Video games evoke emotions that even music and cinema fail to reach
Traditionally, video games have not been thought to evoke strong and deep emotions. However, a recent doctoral dissertation by Julia Ayumi Bopp from Aalto University, showed that video games evoke a wide range of emotions in players - even ones that have not been commonly associated with other media, such as music and films.
The reason for this lies in the interactive nature of video games. Because the player can influence the storyline and the actions of the character they control, they experience strong emotions such as remorse, and sense of responsibility. The interactive nature of games has an impact on emotional experiences, especially if the player needs to make difficult decisions, or their decision power is taken away from them.
Moreover, players enjoy the emotional experiences evoked by games and they appreciate them even though they are sometimes far from positive.
Playing also makes the player reflect on themselves, their lives and socio-cultural problems, for example. ‘In that sense, the emotions evoked by games seem to be similar to the emotions evoked by more traditional media, at least to a certain point,’ says Julia Ayumi Bopp.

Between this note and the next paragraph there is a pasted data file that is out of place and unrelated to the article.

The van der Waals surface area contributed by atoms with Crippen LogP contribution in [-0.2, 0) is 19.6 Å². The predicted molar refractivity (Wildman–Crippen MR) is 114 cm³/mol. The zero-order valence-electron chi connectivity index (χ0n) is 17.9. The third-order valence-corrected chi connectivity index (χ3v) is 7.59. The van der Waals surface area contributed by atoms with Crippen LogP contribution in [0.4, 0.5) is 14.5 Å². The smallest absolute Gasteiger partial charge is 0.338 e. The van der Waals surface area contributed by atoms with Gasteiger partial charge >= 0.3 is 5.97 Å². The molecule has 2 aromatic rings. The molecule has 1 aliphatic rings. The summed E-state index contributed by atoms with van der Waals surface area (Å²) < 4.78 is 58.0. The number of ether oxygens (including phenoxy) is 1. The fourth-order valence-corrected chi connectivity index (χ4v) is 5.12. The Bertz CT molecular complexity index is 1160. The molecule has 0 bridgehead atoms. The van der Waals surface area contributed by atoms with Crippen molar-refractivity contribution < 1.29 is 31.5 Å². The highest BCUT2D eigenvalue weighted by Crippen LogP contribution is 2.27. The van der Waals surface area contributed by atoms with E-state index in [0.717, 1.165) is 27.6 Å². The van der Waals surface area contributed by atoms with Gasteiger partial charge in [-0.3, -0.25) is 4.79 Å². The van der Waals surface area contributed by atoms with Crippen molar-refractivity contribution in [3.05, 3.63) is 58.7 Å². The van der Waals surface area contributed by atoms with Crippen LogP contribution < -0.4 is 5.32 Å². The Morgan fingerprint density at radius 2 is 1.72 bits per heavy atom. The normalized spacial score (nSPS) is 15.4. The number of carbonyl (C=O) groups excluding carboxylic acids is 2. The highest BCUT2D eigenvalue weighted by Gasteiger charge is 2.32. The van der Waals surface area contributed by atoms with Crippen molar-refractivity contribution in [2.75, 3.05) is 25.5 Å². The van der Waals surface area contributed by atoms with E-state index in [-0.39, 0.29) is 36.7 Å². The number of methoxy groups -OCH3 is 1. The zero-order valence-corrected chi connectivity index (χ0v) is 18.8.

Excitement and worry
Bopp’s research also found that players become attached to characters in many different ways, and the characters evoke a wide range of emotions, for example, a strong character can arouse enthusiasm, while a vulnerable one can evoke worry. Bopp was awarded an honorable mention for her research on emotional attachment at the prestigious CHI Play 2019 Conference.
Traditionally, many researchers and non-professionals have thought that games evoke only rather superficial emotions. The findings of this dissertation however support the everyday experience of many video game players: video games evoke all kinds of emotions and in that sense they are comparable to other forms of art. Bopp has noticed that players also eagerly discuss their feelings about gaming on online discussion boards, for example. Moreover, when she was conducting her research, many participants explicitly told her that they enjoyed sharing their emotional experiences regarding video games.
The results will certainly be of interest to game developers as well, although Bopp doesn’t want to directly advise them. ‘However, I believe the results give direction and food for thought. For example, if a game developer wants a certain character to evoke concern in the player, it is worth making the character vulnerable but still useful from the player's point of view.’
Bopp's dissertation is based on five research articles, the material of which she compiled using questionnaires and interviews. She will defend her dissertation at Aalto University School of Science on December 4, 2020.
Julia Ayumi Bopp
Doctoral Candidate, Aalto University